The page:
I’m not going to attempt to ascribe a motive here. Homicidal ideation — as well as suicide — is sometimes associated with PTSD and other mental disorders. There is no question here that it was a horrible war with men committing atrocities and simply carrying out the grim task of murdering the enemy — many of whom had been their neighbors just a few weeks before — every day. The soldiers described here had access to a unique means to kill. That’s all one can say.
Slate Magazine published an article by Psychiatrist Anne Skomorowsky criticizing the press’s assumption that depression led Andreas Lubitz to dive into a German mountainside. She writes:
Was Andreas Lubitz depressed? We don’t know; a torn-up doctor’s note and bottles of pills don’t tell us much. Most people who commit suicide suffer from a mental illness, most commonly depression. But calling his actions suicidal is misleading. Lubitz did not die quietly at home. He maliciously engineered a spectacular plane crash and killed 150 people. Suicidal thoughts can be a hallmark of depression, but mass murder is another beast entirely.
I’ve given this passage a lot of thought. Was Lubitz an evil genius? I take exception to the conclusion that his actions were in any way “malicious”. Looking back at my own personal experience of suicide and others’ recollections of their suicide attempts, I don’t think that he was even thinking about the other people. Mass murder was not his motive: it was simple self-annihilation and the airplane was the handy tool by which he engineered it. I find it no different from the bottle of pills, the knife, or the gun that others use to bring about their own demise. For Lubitz to do what he did, I aver, the passengers in the plane had to become invisible to his mind. He locked the door. He set the controls downward. He breathed deep so as to calm and steel himself for the resolution of the act. He felt his body hurtling towards the mountain. He was alone.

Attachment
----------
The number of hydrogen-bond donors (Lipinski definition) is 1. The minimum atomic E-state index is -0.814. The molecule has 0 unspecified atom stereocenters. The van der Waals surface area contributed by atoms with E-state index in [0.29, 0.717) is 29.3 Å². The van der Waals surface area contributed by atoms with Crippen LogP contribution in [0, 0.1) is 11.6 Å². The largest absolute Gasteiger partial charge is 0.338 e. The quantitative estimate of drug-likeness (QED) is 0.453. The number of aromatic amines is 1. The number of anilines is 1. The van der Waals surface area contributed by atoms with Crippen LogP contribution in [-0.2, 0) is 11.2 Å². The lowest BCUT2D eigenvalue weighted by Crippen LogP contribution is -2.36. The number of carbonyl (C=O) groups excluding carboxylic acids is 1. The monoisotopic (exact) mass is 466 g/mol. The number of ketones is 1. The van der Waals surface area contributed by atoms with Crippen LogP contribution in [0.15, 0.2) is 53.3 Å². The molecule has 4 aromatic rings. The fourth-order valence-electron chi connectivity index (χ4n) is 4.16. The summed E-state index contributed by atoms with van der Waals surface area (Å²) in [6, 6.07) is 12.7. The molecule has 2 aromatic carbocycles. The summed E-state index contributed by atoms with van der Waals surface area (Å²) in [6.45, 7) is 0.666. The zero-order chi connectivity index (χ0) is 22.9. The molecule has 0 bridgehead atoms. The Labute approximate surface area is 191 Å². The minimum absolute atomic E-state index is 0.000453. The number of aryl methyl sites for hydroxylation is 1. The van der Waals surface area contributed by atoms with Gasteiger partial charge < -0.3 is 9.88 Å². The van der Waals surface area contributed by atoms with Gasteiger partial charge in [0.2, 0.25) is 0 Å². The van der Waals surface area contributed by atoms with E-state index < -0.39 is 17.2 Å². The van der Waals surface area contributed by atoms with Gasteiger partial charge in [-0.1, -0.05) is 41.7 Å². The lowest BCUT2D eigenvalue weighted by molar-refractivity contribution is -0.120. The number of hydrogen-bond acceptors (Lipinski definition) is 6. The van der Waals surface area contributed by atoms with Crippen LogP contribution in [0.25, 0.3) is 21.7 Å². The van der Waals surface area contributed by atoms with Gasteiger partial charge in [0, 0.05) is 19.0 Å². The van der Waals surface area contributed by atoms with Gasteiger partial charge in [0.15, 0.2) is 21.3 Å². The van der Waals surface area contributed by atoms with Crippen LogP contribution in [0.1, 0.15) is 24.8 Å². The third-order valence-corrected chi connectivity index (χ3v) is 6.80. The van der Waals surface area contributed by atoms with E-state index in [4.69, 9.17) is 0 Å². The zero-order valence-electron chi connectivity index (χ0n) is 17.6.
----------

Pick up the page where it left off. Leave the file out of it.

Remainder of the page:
The fact is we are painters in real life, and the important thing is to breathe as hard as ever we can breathe. — Vincent Van Gogh
A few months ago, a writer (a psychologist wouldn’t you know) in Skeptical Inquirer dissed the idea that Vincent Van Gogh had bipolar disorder. She invoked new evidence that suggested that he had not committed suicide, but had been shot by a local boy. Now this writer left out a lot of facts about Van Gogh’s life such as the deep depressions that afflicted him, the ear he cut off to send to a woman who jilted him, and the euphorias that took him to his own heaven. All these are documented in his letters to his brother Theo. These didn’t matter: the psychologist couldn’t stand the thought that Vincent could be capable enough to render his masterpieces and live with bipolar disorder.
This stigmatization through denial gives us a yet another reason to stand up and show our faces in the world. We are capable, we create beautiful things, we hold down jobs, we engage the world. I had a psychologist once very much like this woman. She was controlling, overbearing, and made me feel that I was a dangerous, abusive person based on some personal confessions about some things that I did long ago. She kept pushing me to get a job and told me that my wife was too kind towards me. She didn’t want me talking about my having been emotionally and physically abused as a child, demanding instead that I completely forgive, trust, and love my parents. She didn’t like that I pointed to famous people who lived with the illness either, marking it as a sign of grandiosity. In the end, because I would not become the person she wanted me to be, she dropped me. I did not trust another psychologist for nearly two years. The one I finally turned to, fortunately, did not put me through this hell even though she knew the same facts. She has helped me to move on and appreciate who I am.
I must tell the truth here: I do not understand what Andreas Lubitz did. In my suicidal fugues, I thought of many ways that I might kill myself that involved others such as throwing myself in front of a truck or crashing my car into a tree or driving it off a cliff, but the idea of taking others with me — that wasn’t the self-annihilation that I planned. When I came close,I found a secluded place where someone would eventually find me. That was the maximum involvement of another that I planned. Though I thought capital punishment might work for me — and send a message to those who loved me — I did not want to assassinate others.
Rumor has it that Lubitz was going through some catastrophic issues with his girlfriend. He knew that he was ill and he was seeking treatment for it. The day of the crash, his psychiatrist issued a sick leave note. Andreas did not use it, however, and his doctor could not call the airline to tell them that he was at risk. But Lubitz did not stop at ending his own life:
Andreas Lubitz was breathing, steady and calm, in the final moments of Germanwings Flight 9525. It was the only sound from within the cockpit that the voice recorder detected as Mr. Lubitz, the co-pilot, sent the plane into its descent.
The sounds coming from outside the cockpit door on Tuesday were something else altogether: knocking and pleading from the commanding pilot that he be let in, then violent pounding on the door and finally passengers’ screams moments before the plane, carrying 150 people, slammed into a mountainside in the French Alps.